There are lots of reasons why people think of giving a pet as a present. But pets don't really make the best gifts, especially surprise gifts. While you may have good intentions, these "gifts" often are in an animal shelter a few months down the road. Here are some things to consider and remember before making that purchase.
Pets are Alive! When you give someone a pet, you're giving them something that's going to be alive (hopefully) for a long time. An animal needs food, love and attention. A pet is a gift that requires a lot of time, commitment and cost, so it's one that requires a lot of thought before you agree to take (or give) that kind of responsibility.
Promises, promises! When considering a pet for a child, remember it is the adult in the home who will end up being responsible for caring for the animal. Kids make many promises when begging for that cute puppy or kitten, but you simply can't expect a child, age 5, 10 or even 15 to understand and provide the lifelong care that pets need every single day.
Aunts, uncles, and grandparents, be sure to speak with mom and dad to be sure they are up to this task. It's not fair to the animal to be given away later, or tied outside forgotten because your child didn't keep the promises they made.
The gift that keeps on eating - As great as it sounds to get a puppy for the holidays, finding out that puppy comes with a $40,000 bill might dampen the experience. According to PetEducation.com, the typical 50 pound dog can cost anywhere between $4,000 and $40,000 for food and medical care over its life. If you dropped a several-thousand-dollar expense on someone for the for the holidays, you probably wouldn't be invited back.
And growing - You will need to buy food, toys, and provide yearly veterinary examinations. Puppies and kittens need 3 rounds of initial boosters and a rabies vaccination. They need their boosters to be repeated every year, and will need to be spayed or neutered. None of this is cheap.
There's a much better way – Like most things in life, there's always a better way. Check with your local shelter to see if they have adoption certificates. Think of it is a gift card for the pet you wanted to give. The person you're giving it to can go down the shelter and find the pet that's perfect for them… one they'll love, but can also afford. And they can take their time both picking out their pet and arranging how it will be cared for.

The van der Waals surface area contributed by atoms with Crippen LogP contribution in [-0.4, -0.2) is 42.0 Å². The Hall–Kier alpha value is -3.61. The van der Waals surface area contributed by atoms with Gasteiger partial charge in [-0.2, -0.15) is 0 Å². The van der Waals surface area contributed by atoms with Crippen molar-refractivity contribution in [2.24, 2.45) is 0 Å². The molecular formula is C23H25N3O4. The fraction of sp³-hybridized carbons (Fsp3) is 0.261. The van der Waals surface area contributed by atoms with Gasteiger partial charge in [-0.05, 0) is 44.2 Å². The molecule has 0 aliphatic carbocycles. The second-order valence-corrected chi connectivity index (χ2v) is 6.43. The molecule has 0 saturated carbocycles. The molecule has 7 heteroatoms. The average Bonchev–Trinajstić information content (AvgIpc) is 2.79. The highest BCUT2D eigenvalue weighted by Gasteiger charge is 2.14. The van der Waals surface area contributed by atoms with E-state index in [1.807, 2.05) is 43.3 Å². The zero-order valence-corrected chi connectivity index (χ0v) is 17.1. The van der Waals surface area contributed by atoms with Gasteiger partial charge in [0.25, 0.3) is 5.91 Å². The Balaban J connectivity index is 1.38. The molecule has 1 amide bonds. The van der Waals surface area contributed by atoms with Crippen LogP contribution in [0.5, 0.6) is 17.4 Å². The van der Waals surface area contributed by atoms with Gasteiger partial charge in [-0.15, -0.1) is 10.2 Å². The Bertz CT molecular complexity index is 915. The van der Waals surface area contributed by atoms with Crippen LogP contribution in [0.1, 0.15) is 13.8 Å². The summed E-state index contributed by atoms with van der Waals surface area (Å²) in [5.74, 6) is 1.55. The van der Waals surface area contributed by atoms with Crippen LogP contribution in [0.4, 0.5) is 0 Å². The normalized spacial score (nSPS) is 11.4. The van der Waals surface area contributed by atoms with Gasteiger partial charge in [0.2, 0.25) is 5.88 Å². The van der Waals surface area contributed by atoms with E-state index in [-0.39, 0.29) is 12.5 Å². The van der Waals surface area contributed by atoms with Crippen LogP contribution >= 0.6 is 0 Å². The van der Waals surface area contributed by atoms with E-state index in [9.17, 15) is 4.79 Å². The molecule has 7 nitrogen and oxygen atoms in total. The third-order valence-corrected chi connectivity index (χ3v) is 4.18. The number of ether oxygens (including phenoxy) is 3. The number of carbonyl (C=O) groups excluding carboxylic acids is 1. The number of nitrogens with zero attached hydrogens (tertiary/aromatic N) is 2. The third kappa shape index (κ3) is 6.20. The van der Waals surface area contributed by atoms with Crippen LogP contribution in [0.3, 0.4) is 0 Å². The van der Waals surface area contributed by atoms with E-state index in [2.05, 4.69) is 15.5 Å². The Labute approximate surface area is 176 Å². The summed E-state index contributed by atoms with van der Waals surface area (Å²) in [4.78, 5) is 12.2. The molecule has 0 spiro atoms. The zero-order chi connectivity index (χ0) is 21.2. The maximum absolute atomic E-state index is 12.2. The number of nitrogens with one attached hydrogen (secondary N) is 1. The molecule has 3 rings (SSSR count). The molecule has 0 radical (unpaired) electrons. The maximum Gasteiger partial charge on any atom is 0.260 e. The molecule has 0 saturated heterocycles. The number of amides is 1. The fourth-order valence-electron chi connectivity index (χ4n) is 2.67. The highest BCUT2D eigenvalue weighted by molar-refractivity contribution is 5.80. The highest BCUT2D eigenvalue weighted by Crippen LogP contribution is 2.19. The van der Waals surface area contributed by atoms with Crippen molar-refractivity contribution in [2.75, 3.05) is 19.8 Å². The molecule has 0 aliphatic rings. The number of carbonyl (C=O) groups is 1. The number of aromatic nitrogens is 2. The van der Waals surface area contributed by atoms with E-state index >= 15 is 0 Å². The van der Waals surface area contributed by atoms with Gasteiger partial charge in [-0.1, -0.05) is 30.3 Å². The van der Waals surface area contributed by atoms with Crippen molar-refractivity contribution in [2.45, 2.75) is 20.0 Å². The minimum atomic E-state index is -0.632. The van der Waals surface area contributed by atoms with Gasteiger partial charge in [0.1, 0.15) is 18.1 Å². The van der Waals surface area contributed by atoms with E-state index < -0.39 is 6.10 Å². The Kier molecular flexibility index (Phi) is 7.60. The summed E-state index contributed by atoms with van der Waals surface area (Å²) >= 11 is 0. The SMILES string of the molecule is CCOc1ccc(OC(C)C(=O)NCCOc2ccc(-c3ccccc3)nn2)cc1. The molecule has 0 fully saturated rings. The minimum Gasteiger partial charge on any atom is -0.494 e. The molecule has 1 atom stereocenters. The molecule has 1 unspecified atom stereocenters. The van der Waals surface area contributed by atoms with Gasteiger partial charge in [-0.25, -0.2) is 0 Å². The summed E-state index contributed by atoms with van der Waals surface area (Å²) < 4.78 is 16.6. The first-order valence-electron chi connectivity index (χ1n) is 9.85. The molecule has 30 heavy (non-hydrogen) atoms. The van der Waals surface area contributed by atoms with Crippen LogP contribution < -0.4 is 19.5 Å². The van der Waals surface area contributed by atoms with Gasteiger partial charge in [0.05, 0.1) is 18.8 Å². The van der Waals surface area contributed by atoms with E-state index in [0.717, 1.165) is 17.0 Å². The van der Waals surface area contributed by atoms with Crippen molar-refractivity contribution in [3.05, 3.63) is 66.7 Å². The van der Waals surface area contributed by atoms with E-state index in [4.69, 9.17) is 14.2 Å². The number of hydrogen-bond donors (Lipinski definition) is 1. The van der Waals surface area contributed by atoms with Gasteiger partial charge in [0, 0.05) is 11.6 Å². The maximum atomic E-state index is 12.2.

But I thought you wanted…When considering a pet for someone outside of your own household, remember that your idea of the perfect companion may be very different than the person for whom you're buying. Even if they specifically requested a certain breed, every animal is individual, with his own personality, temperament, and exercise needs. The recipient should have an opportunity to meet the pet in question to be sure he's the right one. It's also important that pets already in the household get along with the new animal, and vice versa. The only way to know this for sure is for the existing pets to meet the prospective new one prior to bringing them home.
You want a puppy when? Remember that the holidays are a very hectic time for most families. Consider the time required to properly housebreak and train a new puppy - it is a never ending job that requires constant attention! Do you really want to deal with adding a new pet when you are already busy with 1000 other tasks?
Something to unwrap – Instead of surprising someone with a new pet this Christmas, buy bowls, a bed, a collar and leash; and place a note inside that states you will pay the adoption or purchase price of the animal of their choice. This allows the caregiver of the pet to take an active role and bring home the animal of their dreams. As many rescues and shelters do not condone giving pets as gifts, this also opens up the option of adopting an animal instead of purchasing from a breeder.
Think it through – Don't get a new pet on impulse. Think what traits you are looking for in a new companion. For example, labs and golden retrievers are known for being great with children. While this is true, both breeds are in the sporting group which consists of dogs who have a very high energy level and need for exercise. If you aren't up to providing adequate exercise (this entails much more than allowing your dog to run in a fenced yard, or just taken for a leisurely walk once a day), this would not be a good choice. Under exercised dogs will often become hyperactive and destructive in their homes, which are two of the main reasons these breeds are later given away or taken to a shelter.
Adopt! When thinking of adding a new pet, consider adoption. There are 364,604 adoptable pets from 13,824 adoption groups in need of loving homes at www.petfinder.com. Most are young, many are purebred, and many are also former Christmas gifts who have lived longer than their novelty did.
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